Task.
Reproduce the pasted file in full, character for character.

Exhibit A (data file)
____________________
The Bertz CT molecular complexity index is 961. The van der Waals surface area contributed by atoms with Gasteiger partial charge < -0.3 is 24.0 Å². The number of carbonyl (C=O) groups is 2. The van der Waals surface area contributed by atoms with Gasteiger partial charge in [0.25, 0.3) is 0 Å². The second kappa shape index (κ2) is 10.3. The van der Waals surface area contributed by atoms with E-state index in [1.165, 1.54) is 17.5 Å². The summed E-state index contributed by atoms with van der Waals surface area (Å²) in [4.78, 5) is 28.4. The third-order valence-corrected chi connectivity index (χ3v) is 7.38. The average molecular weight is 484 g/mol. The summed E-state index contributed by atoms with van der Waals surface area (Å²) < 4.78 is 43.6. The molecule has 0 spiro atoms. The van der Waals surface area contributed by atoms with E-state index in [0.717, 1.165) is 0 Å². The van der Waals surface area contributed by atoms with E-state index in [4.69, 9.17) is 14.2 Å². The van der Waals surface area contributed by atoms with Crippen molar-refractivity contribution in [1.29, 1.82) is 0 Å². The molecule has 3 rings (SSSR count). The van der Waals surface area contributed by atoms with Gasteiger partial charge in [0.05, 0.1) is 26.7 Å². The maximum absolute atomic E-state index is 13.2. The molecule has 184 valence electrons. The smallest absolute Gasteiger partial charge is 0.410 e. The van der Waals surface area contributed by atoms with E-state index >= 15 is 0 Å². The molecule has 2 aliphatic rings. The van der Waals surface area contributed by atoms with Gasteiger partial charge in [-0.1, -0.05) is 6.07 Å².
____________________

The Bertz CT molecular complexity index is 961. The van der Waals surface area contributed by atoms with Gasteiger partial charge < -0.3 is 24.0 Å². The number of carbonyl (C=O) groups is 2. The van der Waals surface area contributed by atoms with Gasteiger partial charge in [0.25, 0.3) is 0 Å². The second kappa shape index (κ2) is 10.3. The van der Waals surface area contributed by atoms with E-state index in [1.165, 1.54) is 17.5 Å². The summed E-state index contributed by atoms with van der Waals surface area (Å²) in [4.78, 5) is 28.4. The third-order valence-corrected chi connectivity index (χ3v) is 7.38. The average molecular weight is 484 g/mol. The summed E-state index contributed by atoms with van der Waals surface area (Å²) < 4.78 is 43.6. The molecule has 0 spiro atoms. The van der Waals surface area contributed by atoms with E-state index in [0.717, 1.165) is 0 Å². The van der Waals surface area contributed by atoms with E-state index in [4.69, 9.17) is 14.2 Å². The van der Waals surface area contributed by atoms with Crippen molar-refractivity contribution in [1.29, 1.82) is 0 Å². The molecule has 3 rings (SSSR count). The van der Waals surface area contributed by atoms with Gasteiger partial charge in [0.05, 0.1) is 26.7 Å². The maximum absolute atomic E-state index is 13.2. The molecule has 184 valence electrons. The smallest absolute Gasteiger partial charge is 0.410 e. The van der Waals surface area contributed by atoms with E-state index >= 15 is 0 Å². The molecule has 2 aliphatic rings. The van der Waals surface area contributed by atoms with Gasteiger partial charge in [-0.1, -0.05) is 6.07 Å².